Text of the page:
Another great post. The only drawback to studying paintings in museums is that we see them removed from their original context. Almost all art before the 20th century was created on a commission basis. Baroque artists(as artists before) were sensitive to the final placement of their work and the total effect of the work and its environment. It would be very interesting to find the original home of this work and study its relationship with the architecture.

Procaccini is a very fine artist, contemporary of Reni. He continued in the mannerist trend and is a good example of how the Baroque visual language exaggerates nature to increase the spiritual and emotional effect. Even though this cannot be considered a 1st class example of 17th century painting, it is much more powerful than any 19th century religious work. Bouguereau’ s Scourging of Christ pales in comparison.

8 08 2010

Hi Matt, thanks again for your thoughts. The point you make about the placement of the art being important did occur to me. To my eye, the picture looks to me as though it might have been once bigger, it seems too closely cropped for the outer figures to be fully comfortable within the composition. This is a possibility, I suppose, but another is that, as you say, the relationships between the shapes within the composition might have been created so that it looked balanced in situ. Other paintings or prominent furnishings closeby often affect our sense of a painting. I’m not sure what the answer is. (A third possibility is that the picture is fine as it is, and I’m the only one to whom it seems not quite right.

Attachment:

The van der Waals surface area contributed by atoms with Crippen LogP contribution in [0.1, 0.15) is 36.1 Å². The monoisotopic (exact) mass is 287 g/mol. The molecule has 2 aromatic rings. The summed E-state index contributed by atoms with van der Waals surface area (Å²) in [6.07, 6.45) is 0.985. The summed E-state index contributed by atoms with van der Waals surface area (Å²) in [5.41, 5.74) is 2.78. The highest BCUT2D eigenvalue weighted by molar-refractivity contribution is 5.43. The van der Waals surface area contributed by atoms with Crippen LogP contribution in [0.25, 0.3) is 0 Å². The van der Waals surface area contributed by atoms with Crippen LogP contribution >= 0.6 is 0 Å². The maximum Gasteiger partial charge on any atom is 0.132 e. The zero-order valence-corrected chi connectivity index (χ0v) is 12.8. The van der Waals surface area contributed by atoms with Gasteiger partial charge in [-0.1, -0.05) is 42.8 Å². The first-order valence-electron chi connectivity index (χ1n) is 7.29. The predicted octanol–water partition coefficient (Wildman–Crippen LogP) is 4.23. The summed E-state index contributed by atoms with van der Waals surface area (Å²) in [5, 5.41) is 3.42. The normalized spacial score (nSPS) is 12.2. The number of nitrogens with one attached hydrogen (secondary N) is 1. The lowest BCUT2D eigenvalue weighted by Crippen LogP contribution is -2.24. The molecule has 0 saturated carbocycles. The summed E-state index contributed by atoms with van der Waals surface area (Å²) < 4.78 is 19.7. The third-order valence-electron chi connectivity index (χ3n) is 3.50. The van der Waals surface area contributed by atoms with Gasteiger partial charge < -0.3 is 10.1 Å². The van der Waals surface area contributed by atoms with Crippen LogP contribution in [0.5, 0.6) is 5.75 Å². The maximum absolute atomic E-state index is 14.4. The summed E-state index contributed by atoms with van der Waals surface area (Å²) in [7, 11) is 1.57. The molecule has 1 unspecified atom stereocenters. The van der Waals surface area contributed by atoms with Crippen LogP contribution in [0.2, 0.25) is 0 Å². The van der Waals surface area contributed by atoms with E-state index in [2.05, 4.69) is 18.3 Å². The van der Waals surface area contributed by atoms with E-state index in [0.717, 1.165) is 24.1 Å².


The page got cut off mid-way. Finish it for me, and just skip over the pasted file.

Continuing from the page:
9 08 2010
Matthew James Collins

That is a good point. Its true that the painting is very closely cropped. Who knows why. The action becomes more immediate because it would reinforce the frame as ‘window’ and infer that the action continues beyond the frame.

A great example of the ‘in situ’ experience is the Matthew cycle of Carravaggio in Rome.

29 11 2010
Where Should Catholics Go to Learn Icon Painting? « The Way of Beauty

[…] that can be missed if one is not alert to it. (Two short pieces on different aspects of this are here […]

13 12 2010
A 20th-Century Deposition (by artist Carl Schmitt) « The Way of Beauty

[…] The sacred art of baroque of the 17th century (in contrast to 19th century naturalism) always plays down the individual characteristics with skillful use of shadow, depletion of color and variation in focus. This is not to exclude the particular altogether; we must know enough to know who is depicted. It is a question of balance. An example of how a baroque artist described this is given here. […]